Why Improv?

The Sozo Group caught up with Ha Ha Men's Improv & Sketch Comedy Troupe to ask them WHY they enjoy doing improv so much.

Written by Jess Olivito, Contributing Writer
Just the idea of getting up on a stage to perform improv makes me weak in the knees. Without the ability to rehearse, I'm fairly confident that I'd fall flat on my face delivering comedy to a crowd... which then caused me to wonder how anyone could really enjoy doing improv. From the outside, improv comes across ridiculously challenging and intimidating to execute. So when I then learned that the members of Ha Ha Men had extensive professional acting experience, I was very surprised to learn how much this group actually enjoyed improv as an art form.

When asking this team of incredibly gifted performers WHY they thrive on improvisation and sketch comedy, Brooke Simkins quickly answered, "People with the kinds of fears you've mentioned typically aren’t interested in being part of our group. Yes, it's true that many talented actors don't necessarily enjoy doing improv, but as a group, we just love it. It takes a certain type of personality to do improv because it demands vulnerability." And soon I realized, that Brooke was not alone.

Extreme passion for improv was evident in every team member I interviewed and I was pleasantly surprised to learn there were several benefits. Improviser Jim Bushy explained it to me like this:

 Anna Yee, Jim Bushy & Brooke Simkins performing improv.

Anna Yee, Jim Bushy & Brooke Simkins performing improv.

“Personally, I feel the most freedom when performing improv. Scripts are very rigid for me; you either nail it or you don't. When acting from a script, I think it’s easy for someone to look at you and make a judgement about your performance based on how well you adhered to the script. In my case, I could do a three-hour live performance and screw up just one tiny phrase and unfortunately, that's usually all the audience would remember about me - my mistake. However, when I take on a character in the moment, my authenticity and passion come to life and I'm confident that I'm always doing the scene the right way. By following the rules improvisation and trusting your scene partners, I find this art form to be magnificent and also very, very funny."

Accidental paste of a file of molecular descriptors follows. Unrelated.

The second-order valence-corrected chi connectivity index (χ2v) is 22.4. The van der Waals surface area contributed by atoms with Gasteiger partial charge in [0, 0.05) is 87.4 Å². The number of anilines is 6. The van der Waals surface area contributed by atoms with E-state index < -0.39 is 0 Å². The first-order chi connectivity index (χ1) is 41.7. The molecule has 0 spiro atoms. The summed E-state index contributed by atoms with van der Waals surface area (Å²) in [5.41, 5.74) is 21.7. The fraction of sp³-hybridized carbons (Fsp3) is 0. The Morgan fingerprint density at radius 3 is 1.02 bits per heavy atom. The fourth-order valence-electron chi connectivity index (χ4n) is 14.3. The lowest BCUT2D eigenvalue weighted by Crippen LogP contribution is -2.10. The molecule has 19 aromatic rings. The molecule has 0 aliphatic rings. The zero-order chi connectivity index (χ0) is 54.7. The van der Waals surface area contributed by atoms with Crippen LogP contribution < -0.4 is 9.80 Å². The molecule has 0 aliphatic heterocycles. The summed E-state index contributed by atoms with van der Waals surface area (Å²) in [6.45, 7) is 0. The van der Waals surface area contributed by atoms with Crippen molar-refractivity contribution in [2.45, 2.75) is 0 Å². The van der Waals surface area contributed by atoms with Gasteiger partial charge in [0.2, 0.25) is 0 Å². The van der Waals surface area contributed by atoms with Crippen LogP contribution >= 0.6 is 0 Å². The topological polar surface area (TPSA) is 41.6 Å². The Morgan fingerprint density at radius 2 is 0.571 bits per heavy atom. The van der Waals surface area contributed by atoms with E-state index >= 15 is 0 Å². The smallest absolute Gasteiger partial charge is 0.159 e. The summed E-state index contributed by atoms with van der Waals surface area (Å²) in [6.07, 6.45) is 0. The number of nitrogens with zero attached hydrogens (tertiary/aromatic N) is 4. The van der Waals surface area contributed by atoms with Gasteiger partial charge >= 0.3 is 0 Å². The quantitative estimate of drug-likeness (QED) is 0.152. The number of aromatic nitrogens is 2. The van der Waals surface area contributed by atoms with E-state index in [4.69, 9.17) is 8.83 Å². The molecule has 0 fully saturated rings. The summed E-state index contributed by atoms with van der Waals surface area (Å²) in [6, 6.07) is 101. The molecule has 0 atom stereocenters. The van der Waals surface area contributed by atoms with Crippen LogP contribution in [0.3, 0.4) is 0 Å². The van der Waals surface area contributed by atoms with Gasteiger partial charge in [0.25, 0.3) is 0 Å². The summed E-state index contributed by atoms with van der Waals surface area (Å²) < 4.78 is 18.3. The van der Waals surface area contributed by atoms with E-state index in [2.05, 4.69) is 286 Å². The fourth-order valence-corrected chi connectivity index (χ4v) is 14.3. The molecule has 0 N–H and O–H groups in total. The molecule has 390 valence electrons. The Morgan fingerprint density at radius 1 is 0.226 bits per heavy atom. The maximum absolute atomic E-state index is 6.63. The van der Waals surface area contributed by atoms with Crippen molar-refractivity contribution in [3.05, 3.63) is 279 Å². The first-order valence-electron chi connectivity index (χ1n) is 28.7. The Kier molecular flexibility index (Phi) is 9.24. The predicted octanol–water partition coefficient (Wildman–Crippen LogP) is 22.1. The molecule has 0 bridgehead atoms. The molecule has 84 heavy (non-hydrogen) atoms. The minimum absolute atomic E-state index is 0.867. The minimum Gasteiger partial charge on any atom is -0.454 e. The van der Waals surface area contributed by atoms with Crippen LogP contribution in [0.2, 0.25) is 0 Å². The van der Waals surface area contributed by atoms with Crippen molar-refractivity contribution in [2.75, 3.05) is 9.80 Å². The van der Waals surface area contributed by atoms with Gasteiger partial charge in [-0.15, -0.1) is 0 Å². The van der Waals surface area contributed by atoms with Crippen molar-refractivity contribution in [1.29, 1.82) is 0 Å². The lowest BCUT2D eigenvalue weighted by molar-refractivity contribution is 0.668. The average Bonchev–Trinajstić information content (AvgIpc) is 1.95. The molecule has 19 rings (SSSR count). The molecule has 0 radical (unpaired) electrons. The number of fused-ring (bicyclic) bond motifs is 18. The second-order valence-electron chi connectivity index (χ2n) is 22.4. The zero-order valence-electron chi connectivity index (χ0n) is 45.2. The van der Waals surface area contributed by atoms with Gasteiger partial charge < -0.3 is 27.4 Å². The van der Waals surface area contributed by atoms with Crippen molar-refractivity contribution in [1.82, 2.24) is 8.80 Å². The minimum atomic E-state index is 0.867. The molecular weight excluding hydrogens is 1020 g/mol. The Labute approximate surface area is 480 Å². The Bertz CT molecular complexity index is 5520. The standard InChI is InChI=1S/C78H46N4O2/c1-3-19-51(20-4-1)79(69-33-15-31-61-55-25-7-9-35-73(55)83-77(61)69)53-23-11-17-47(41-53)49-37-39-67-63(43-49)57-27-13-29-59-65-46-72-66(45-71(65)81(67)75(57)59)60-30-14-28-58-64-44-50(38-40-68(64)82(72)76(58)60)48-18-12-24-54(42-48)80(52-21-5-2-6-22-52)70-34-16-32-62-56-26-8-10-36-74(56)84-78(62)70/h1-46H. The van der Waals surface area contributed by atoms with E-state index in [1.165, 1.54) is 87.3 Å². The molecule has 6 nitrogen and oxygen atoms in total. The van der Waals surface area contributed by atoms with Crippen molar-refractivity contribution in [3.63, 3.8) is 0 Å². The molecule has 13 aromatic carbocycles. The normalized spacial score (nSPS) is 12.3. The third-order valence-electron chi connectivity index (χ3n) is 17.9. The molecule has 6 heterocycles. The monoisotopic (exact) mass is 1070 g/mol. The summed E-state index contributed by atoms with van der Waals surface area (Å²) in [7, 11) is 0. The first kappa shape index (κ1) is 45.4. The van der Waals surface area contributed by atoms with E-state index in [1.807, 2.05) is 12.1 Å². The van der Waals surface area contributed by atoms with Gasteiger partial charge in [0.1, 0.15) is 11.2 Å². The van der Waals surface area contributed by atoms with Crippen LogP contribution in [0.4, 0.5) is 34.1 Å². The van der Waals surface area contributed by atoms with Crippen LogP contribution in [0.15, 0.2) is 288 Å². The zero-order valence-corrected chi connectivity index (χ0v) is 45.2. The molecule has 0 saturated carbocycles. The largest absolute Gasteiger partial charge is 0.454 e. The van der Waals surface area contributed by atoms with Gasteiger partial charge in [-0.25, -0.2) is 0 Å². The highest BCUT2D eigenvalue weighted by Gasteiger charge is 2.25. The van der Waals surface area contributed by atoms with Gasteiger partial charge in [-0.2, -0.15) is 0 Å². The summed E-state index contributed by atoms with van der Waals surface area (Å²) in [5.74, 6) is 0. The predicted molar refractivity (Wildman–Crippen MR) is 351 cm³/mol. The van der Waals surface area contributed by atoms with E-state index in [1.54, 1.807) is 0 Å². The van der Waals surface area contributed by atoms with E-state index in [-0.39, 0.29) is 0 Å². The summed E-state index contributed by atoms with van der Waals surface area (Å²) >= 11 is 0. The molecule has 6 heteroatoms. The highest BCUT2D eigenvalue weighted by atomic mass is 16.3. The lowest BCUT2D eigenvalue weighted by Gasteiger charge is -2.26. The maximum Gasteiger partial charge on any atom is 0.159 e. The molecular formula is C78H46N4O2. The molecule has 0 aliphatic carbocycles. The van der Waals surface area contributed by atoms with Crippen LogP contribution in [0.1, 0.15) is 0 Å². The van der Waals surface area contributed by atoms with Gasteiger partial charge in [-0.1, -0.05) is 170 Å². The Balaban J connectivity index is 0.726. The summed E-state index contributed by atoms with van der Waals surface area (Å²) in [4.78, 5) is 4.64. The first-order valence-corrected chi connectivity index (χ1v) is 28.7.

With the team's incredible amount of experience with stage and screen acting, this ministry is set up for Christian stardom. Founding member Dave Ebert mirrored Jim's sentiments in telling me that he's also more comfortable creating in the moment: 

"Being open-minded about doing improv has allowed me to hear more powerfully from the Holy Spirit. Improv requires me to trust that God is the One giving me the right words to impact my audience; He gives me confidence to say what needs to be said in that very moment. Personally, I enjoy improvising over acting, but will continue to do both as the Lord opens doors for me.  I also enjoy doing sketches because this art form also utilizes the creativity and spontaneity of improv. It's in these times, when you don't know where a scene is going to go ahead of time, that I have to exercise a deeper level of faith - which means that God gets the glory over myself."

Dave Ebert also cited Luke chapter 12, where Jesus encouraged us to not worry about how to defend ourselves or what to say, but to trust the Holy Spirit to tell us what needs to be said.

“don’t worry about how to defend yourself or what to say, for the Holy Spirit will teach you at that time what needs to be said.”
- Luke 12:11b-12 NLT”

 Founding members Dave Ebert and Ryan McChesney using their size difference to create comedy gold.

Founding members Dave Ebert and Ryan McChesney using their size difference to create comedy gold.

So if you're wondering what the the biggest takeaway was for me, it was realizing that improv is a mindset and not a place to try and achieve perfection. That concept itself, makes me smile on the inside and reminds me of my own personal relationship with Jesus. When I let Him do the work, my burden becomes light. Brooke shared this final thought with me while wrapping up this question: "There’s this principle in improv that there are no mistakes, only opportunities. You simply need to trust your teammates, take what they have given you (whether that’s a physicality or a specific line) and you just need to build off on that. Then, it's your turn to give them back something equally good to work with."

I like that Brooke. I like that A LOT. Reminds of of how the body of Christ is supposed to operate - supporting and edifying each other in all situations.